Sproxil aims to make counterfeiting unprofitable in Africa with mobile product authentication

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Counterfeiting is rife in Africa and in many instances – with things like fake drugs and electrical products – it puts lives at risk. Sproxil has come up with a mobile-driven authentication system which it hopes will drive at least some of the counterfeiters from the market. Russell Southwood spoke to its founder Ashifi Gogo.

In Nigeria, the car mechanics offer you the choice between non-branded parts, fake branded parts and the more expensive branded parts. Unfortunately those who find themselves taking ineffective or completely counterfeit drugs are not offered such an honest choice.

Ashifi Gogo did a Phd looking at these issues and conducted a non-commercial pilot with another colleague (Bright Simmons, who went on to found m-Pedigree), using 3000 units of cough syrup in his native Ghana.

”We used this as a platform to ask people questions. Two things were apparent. Firstly, even though patients could see the value of having a way to authenticate the things they bought, they didn’t want to pay for it. It had to be free and this had a huge impact on the potential business model. Secondly, patients felt in part responsible for the availability of counterfeit products.”

Interestingly, a third of respondents said it was the Government’s fault, a third blamed the police for not doing anything , leaving a third of consumers saying they felt responsible because they actually bought the fake drugs.

So in 2008 Gogo launched the company from Cambridge, Massachussets in the USA. It is now present in 17 countries and has attracted funding from social impact investor Acumen. It started in Nigeria where 84 children died because of contaminated cough syrup. He connected with the person running the head of the country’s FDA and with energy and commitment on both sides, the agency decided to launch a mobile authentication scheme. So in 2009, the company was incorporated in both the USA and Nigeria, and the scheme was launched on 22 February 2010.

“When we did pilots to test it, we discovered that there were pharmacies in Abuja that were mixing fake and genuine drugs. With a drug for diabetics, they would put one genuine blister of pills in with several fake ones. The pharmacist said to the customer, you can verify it from one blister (the genuine one). The customer reported this to the call centre that had been set up. The brand owner was able to identify the pharmacy and take action. Overall the orders for genuine drugs went up”.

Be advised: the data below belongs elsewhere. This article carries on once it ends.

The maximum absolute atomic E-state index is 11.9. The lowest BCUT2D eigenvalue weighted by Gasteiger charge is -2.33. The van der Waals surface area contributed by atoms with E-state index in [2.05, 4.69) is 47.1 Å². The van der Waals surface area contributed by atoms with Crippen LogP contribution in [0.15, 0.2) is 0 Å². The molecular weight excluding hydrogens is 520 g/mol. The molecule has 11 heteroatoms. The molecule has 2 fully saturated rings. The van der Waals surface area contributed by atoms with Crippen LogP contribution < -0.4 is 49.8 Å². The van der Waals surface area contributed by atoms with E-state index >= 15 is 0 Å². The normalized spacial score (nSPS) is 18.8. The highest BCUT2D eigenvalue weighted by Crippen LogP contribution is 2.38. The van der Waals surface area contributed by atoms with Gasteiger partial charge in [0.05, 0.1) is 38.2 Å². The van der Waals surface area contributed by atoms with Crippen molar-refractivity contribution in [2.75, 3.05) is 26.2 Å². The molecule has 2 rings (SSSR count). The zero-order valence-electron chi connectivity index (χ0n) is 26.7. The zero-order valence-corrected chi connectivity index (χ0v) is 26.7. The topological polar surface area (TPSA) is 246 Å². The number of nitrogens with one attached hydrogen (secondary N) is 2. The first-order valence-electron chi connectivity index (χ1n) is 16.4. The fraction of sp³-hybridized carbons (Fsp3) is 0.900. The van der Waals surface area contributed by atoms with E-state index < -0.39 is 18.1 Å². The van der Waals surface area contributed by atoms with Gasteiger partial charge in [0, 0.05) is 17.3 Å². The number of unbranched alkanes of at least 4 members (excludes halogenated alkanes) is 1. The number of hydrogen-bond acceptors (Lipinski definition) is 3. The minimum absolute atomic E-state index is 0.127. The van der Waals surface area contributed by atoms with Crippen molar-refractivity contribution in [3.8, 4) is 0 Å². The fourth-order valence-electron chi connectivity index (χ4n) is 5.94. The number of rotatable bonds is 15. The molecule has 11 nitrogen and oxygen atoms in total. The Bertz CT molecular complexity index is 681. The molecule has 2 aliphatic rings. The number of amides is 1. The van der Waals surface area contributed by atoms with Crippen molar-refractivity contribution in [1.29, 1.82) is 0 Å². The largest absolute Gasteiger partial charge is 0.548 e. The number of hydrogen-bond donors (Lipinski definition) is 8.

The system works by supplying unique numbers to brand owners. The customer can then check authenticity by send an SMS with the code to a mobile number and get a message back as to whether it is a genuine code. Over 700,000 products were coded during the Nigerian pilot in 2010, and Sproxil has generated over 120 million codes since then. Sproxil conducted due diligence on companies through the Nigerian FDA, NAFDAC and also to see whether a product had been banned or not.

The business model rests on charging the companies for the unique product code numbers (in the order of a few cents) and there is a monthly charge for the call centre. Gogo says that the company will be profitable in two years time. In 2011, it secured US$1.8 million equity funding and is now present in five countries, including Ghana, India, Kenya, Nigeria and Tanzania.

”Some countries are only just waking up to the problem and it’s helpful for the Government to admit there is a problem and want to address it. A lot of companies sign up because of the financial benefits and it boosts brand loyalty.”

But the service has already been taken to tackle authentication in another product area: electrical cables. The typical scam in this area is that the electrical contractor colludes with a supplier to provide an invoice showing high-standard, approved cabling. In reality, the cabling provided for the rewiring is of a low standard and may actually lead to electrical accidents and fires:”With the scheme we’re running for East African Cables, customers can now verify the cables are genuine. We already have several clients in the area of car spare parts and foam products like mattresses.

So what’s the long term ambition?:”People call our call centres to ask a whole bunch of questions, not just about authentication, because there’s nowhere else to call. They want a service by phone. Currently the call centre agents can give the basic information or refer them to the pharmaceutical companies. So what we’d like to become is the after-sales support for the products we’re authenticating.” In geographic terms, it also wants to expand into South East Asia and Latin America.

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